While it would be nice if people started to recognize global poverty foments these exploitive practices, a more realistic course of action would target Qatar, FIFA, and sponsors. Reports like Amnesty International’s would hopefully raise a broader awareness of these issues, so travelers, supporters, or businesses looking to get behind the 2022 event might think twice before implicitly condoning Qatar’s human rights abuses.

If attitudes change enough, a serious discussion of boycotting the 2022 event could be possible. Right now, any such suggestion is considered extreme, but in the face of what Amnesty International has detailed, anytime of blind eye participation in 2022 seems too much.

Amnesty’s news bulletin can be found here. Their entire report on Qatar, based on a three-year investigation and 210 worker interviews, can be found here.

Liverpool to lose $82m Alisson to Real; Klopp turns to Lazio GK?

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Brazilian national team starter and Liverpool transfer target Alisson looks increasingly likely to only see Anfield as a visitor.

Italian outlet Corriere dello Sport says Real Madrid is going to tempt Roma with an $82 million bid that could rise with add-ons.

[ MORE: Lozano to Barcelona? ]

And Real would also offer a near $6 million annual salary to the Brazilian backstop.

It’s coincidence that this news comes on the day that both Alisson and current Real Madrid goalkeeper Keylor Navas were at opposite ends of the pitch.

Alisson had little to do, while Costa Rican backstop Navas was outstanding until Philippe Coutinho and Neymar scored during stoppage time.

Meanwhile, TalkSport says the Reds are in on a different Serie A goalkeeper: Lazio’s Albanian backstop Thomas Strakosha.

The 23-year-old old played all 38 league games for the Roman club this season.

Lozano to Barcelona? Father says future decided after World Cup

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Mexican hero Hirving “Chucky” Lozano made the jump from Liga MX to European football last summer, and now may be set for an even bigger move.

We just won’t know until after the World Cup.

[ MORE: Latest 2018 World Cup news ] 

The goal scorer from Mexico’s 1-0 win over Germany will turn 23 in late July, and is coming off a 17-goal, 11-assist campaign with PSV Eindhoven.

He’s now being linked with Barcelona amongst other teams, and his father was asked about Lozano’s future. From ESPN:

“There have been approaches, but right now there’s nothing concrete,” Jesus Lozano said in an interview with ESPN when asked about reported interest from Barcelona and other teams.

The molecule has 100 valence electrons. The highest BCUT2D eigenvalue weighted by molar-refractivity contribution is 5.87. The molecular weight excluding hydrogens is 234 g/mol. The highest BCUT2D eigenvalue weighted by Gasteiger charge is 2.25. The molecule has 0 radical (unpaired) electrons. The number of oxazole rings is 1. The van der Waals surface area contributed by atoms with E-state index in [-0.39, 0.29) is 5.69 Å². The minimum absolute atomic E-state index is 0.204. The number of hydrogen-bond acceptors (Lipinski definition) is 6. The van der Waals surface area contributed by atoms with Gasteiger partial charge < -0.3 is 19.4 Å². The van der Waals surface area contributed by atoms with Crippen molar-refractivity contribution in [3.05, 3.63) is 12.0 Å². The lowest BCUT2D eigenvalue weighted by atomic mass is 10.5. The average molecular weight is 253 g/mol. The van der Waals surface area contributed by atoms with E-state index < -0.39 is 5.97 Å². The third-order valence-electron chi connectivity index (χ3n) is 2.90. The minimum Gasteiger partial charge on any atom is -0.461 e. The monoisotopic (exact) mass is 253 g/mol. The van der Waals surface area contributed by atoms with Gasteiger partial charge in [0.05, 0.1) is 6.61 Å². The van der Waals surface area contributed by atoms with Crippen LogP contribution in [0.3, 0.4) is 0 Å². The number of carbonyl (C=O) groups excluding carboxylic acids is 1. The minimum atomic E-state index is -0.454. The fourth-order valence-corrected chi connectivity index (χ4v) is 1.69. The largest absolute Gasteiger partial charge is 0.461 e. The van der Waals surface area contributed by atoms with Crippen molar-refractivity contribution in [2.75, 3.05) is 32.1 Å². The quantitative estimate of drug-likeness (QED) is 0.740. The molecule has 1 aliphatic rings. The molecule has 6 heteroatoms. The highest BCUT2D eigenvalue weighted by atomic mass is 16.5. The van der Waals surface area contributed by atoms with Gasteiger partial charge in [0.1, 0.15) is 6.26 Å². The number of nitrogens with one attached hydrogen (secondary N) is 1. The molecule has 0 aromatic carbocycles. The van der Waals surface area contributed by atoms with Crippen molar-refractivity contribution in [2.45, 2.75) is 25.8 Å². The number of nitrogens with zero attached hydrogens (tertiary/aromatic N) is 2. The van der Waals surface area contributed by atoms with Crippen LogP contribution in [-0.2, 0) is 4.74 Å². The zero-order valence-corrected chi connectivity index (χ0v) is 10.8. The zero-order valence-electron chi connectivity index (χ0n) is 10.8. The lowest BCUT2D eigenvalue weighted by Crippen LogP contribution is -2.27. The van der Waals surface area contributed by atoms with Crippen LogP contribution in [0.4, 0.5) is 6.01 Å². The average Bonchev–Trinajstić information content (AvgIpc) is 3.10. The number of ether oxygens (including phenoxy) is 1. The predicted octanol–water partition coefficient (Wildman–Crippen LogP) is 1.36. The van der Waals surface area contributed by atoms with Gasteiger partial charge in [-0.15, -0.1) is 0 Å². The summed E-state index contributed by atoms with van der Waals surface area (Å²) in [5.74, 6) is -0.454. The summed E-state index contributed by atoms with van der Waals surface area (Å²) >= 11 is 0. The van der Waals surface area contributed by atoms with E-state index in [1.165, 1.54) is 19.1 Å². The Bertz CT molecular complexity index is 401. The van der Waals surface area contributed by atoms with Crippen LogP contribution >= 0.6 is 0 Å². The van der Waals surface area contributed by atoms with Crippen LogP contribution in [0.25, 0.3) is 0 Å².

“I think after the World Cup it will be clear if he stays at PSV or leaves for another team.”

So what do you think? Should the Mexican stay at PSV for playing time? I’m kidding… see how you sound, U.S. fans?

Nigeria beats Iceland; Argentina still alive

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Ahmed Musa scored a pair of terrific goals as Nigeria set up Group D for a thrilling final day with a 2-0 win over Iceland in Volgograd on Friday.

Gylfi Sigurdsson was arguably Iceland’s Man of the Match before he sent a penalty kick over the bar.

Nigeria now has three points, two more than Argentina and Iceland. Nigeria plays Argentina and Croatia faces Iceland on Tuesday.

[ MORE: Latest 2018 World Cup news ] 

Gylfi Sigurdsson swung a dangerous early free kick over the bar, then produced the game’s second chance. That one was caught by Francis Uzoho, the 19-year-old Deportivo de la Coruna backstop.

Nigeria’s breakthrough came courtesy a lethal counter attack, as Kenneth Omeruo headed a cross clear of the Eagles’ 18. Kelechi Iheanacho collected and found Victor Moses racing down the right flank.

Moses’ cross was collected by Musa with an unorthodox outside of the boot trap, allowing him a second against his surprised mark. Musa lashed home for 1-0.

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The game was delayed for a bit when Ragnar Sigurdsson was waylaid with a head injury.

Wilfred Ndidi had a rip deflected over the bar in the 57th, and Nigeria opted for a short corner.

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Musa then basically put it to bed when he cut into the 18 and danced around two defenders with the goalkeeper in between before putting a composed finish into the goal.

Iceland got new life through an 81st minute penalty kick awarded via Video Assistant Referee, but Gylfi Sigurdsson blazed it over the bar.

Jorginho to Man City? Italian report, Noel Gallagher say so

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I don’t know about you, but I like my transfer news served up piping fresh from the hot stove of Oasis.

Well, at least ex-members of Oasis.

[ MORE: Latest 2018 World Cup news ] 

Noted Man City fanatic Noel Gallagher was performing in Naples on Friday with his band the High Flying Birds.

After pumping through a couple Oasis tunes and a cover of The Beatles’ “All You Need Is Love” on Thursday, the singer tossed a little banter toward the crowd.

You see, Man City really wants Napoli midfielder Jorginho, and Gallagher at least looks like a man in the know as Italy’s Corriere Della Sport is reporting that the midfielder is trading his blue shirts between countries.

Jorginho will cost City $57 million, according to the report, which follows this barb from Noel.